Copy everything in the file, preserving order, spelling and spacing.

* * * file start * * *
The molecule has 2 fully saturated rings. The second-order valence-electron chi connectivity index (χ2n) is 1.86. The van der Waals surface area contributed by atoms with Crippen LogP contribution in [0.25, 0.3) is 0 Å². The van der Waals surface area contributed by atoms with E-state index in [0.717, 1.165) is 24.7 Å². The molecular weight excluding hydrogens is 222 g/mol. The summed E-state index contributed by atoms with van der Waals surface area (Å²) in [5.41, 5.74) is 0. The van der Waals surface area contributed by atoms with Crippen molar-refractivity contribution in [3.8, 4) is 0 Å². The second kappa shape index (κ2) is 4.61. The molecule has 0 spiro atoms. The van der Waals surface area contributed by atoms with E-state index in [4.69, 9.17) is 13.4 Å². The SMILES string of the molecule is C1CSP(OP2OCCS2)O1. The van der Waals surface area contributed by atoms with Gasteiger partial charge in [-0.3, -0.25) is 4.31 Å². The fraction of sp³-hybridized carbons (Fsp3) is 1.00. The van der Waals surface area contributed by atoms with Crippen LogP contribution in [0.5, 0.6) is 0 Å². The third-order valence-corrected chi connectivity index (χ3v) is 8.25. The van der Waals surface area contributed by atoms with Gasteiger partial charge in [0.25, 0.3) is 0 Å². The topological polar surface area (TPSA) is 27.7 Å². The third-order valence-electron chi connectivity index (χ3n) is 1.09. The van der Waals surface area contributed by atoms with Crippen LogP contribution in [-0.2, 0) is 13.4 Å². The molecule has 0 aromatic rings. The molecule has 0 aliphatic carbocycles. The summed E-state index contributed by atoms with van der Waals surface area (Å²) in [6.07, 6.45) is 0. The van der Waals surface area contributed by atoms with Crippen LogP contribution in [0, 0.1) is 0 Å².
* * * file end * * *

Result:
The molecule has 2 fully saturated rings. The second-order valence-electron chi connectivity index (χ2n) is 1.86. The van der Waals surface area contributed by atoms with Crippen LogP contribution in [0.25, 0.3) is 0 Å². The van der Waals surface area contributed by atoms with E-state index in [0.717, 1.165) is 24.7 Å². The molecular weight excluding hydrogens is 222 g/mol. The summed E-state index contributed by atoms with van der Waals surface area (Å²) in [5.41, 5.74) is 0. The van der Waals surface area contributed by atoms with Crippen molar-refractivity contribution in [3.8, 4) is 0 Å². The second kappa shape index (κ2) is 4.61. The molecule has 0 spiro atoms. The van der Waals surface area contributed by atoms with E-state index in [4.69, 9.17) is 13.4 Å². The SMILES string of the molecule is C1CSP(OP2OCCS2)O1. The van der Waals surface area contributed by atoms with Gasteiger partial charge in [-0.3, -0.25) is 4.31 Å². The fraction of sp³-hybridized carbons (Fsp3) is 1.00. The van der Waals surface area contributed by atoms with Crippen LogP contribution in [0.5, 0.6) is 0 Å². The third-order valence-corrected chi connectivity index (χ3v) is 8.25. The van der Waals surface area contributed by atoms with Gasteiger partial charge in [0.25, 0.3) is 0 Å². The topological polar surface area (TPSA) is 27.7 Å². The third-order valence-electron chi connectivity index (χ3n) is 1.09. The van der Waals surface area contributed by atoms with Crippen LogP contribution in [-0.2, 0) is 13.4 Å². The molecule has 0 aromatic rings. The molecule has 0 aliphatic carbocycles. The summed E-state index contributed by atoms with van der Waals surface area (Å²) in [6.07, 6.45) is 0. The van der Waals surface area contributed by atoms with Crippen LogP contribution in [0, 0.1) is 0 Å².